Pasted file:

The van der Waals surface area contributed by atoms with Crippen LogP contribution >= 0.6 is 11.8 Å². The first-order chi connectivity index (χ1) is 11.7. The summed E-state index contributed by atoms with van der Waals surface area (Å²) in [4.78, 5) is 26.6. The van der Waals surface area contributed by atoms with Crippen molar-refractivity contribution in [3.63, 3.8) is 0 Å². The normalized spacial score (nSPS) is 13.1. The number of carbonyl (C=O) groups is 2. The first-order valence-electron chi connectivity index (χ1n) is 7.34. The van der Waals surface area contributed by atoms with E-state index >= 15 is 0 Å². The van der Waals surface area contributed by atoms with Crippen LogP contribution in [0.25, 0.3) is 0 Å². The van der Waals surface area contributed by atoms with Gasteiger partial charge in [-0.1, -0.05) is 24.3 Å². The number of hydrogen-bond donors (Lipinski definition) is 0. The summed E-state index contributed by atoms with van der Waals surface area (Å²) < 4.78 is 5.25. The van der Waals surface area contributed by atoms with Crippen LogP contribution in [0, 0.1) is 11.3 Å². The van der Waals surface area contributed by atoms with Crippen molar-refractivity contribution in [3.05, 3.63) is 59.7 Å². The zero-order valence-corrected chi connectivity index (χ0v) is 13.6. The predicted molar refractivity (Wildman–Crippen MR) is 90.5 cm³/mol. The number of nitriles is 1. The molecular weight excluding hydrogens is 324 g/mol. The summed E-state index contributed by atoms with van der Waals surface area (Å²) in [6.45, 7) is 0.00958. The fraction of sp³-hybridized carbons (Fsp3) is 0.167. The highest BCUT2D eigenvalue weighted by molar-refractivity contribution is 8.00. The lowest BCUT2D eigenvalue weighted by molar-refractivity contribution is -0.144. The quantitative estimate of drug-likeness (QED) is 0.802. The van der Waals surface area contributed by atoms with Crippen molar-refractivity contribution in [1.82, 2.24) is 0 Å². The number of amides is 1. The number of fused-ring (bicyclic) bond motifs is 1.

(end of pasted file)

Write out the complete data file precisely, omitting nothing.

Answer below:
The van der Waals surface area contributed by atoms with Crippen LogP contribution >= 0.6 is 11.8 Å². The first-order chi connectivity index (χ1) is 11.7. The summed E-state index contributed by atoms with van der Waals surface area (Å²) in [4.78, 5) is 26.6. The van der Waals surface area contributed by atoms with Crippen molar-refractivity contribution in [3.63, 3.8) is 0 Å². The normalized spacial score (nSPS) is 13.1. The number of carbonyl (C=O) groups is 2. The first-order valence-electron chi connectivity index (χ1n) is 7.34. The van der Waals surface area contributed by atoms with E-state index >= 15 is 0 Å². The van der Waals surface area contributed by atoms with Crippen LogP contribution in [0.25, 0.3) is 0 Å². The van der Waals surface area contributed by atoms with Gasteiger partial charge in [-0.1, -0.05) is 24.3 Å². The number of hydrogen-bond donors (Lipinski definition) is 0. The summed E-state index contributed by atoms with van der Waals surface area (Å²) < 4.78 is 5.25. The van der Waals surface area contributed by atoms with Crippen LogP contribution in [0, 0.1) is 11.3 Å². The van der Waals surface area contributed by atoms with Crippen molar-refractivity contribution in [3.05, 3.63) is 59.7 Å². The zero-order valence-corrected chi connectivity index (χ0v) is 13.6. The predicted molar refractivity (Wildman–Crippen MR) is 90.5 cm³/mol. The number of nitriles is 1. The molecular weight excluding hydrogens is 324 g/mol. The summed E-state index contributed by atoms with van der Waals surface area (Å²) in [6.45, 7) is 0.00958. The fraction of sp³-hybridized carbons (Fsp3) is 0.167. The highest BCUT2D eigenvalue weighted by molar-refractivity contribution is 8.00. The lowest BCUT2D eigenvalue weighted by molar-refractivity contribution is -0.144. The quantitative estimate of drug-likeness (QED) is 0.802. The van der Waals surface area contributed by atoms with Crippen molar-refractivity contribution in [1.82, 2.24) is 0 Å². The number of amides is 1. The number of fused-ring (bicyclic) bond motifs is 1.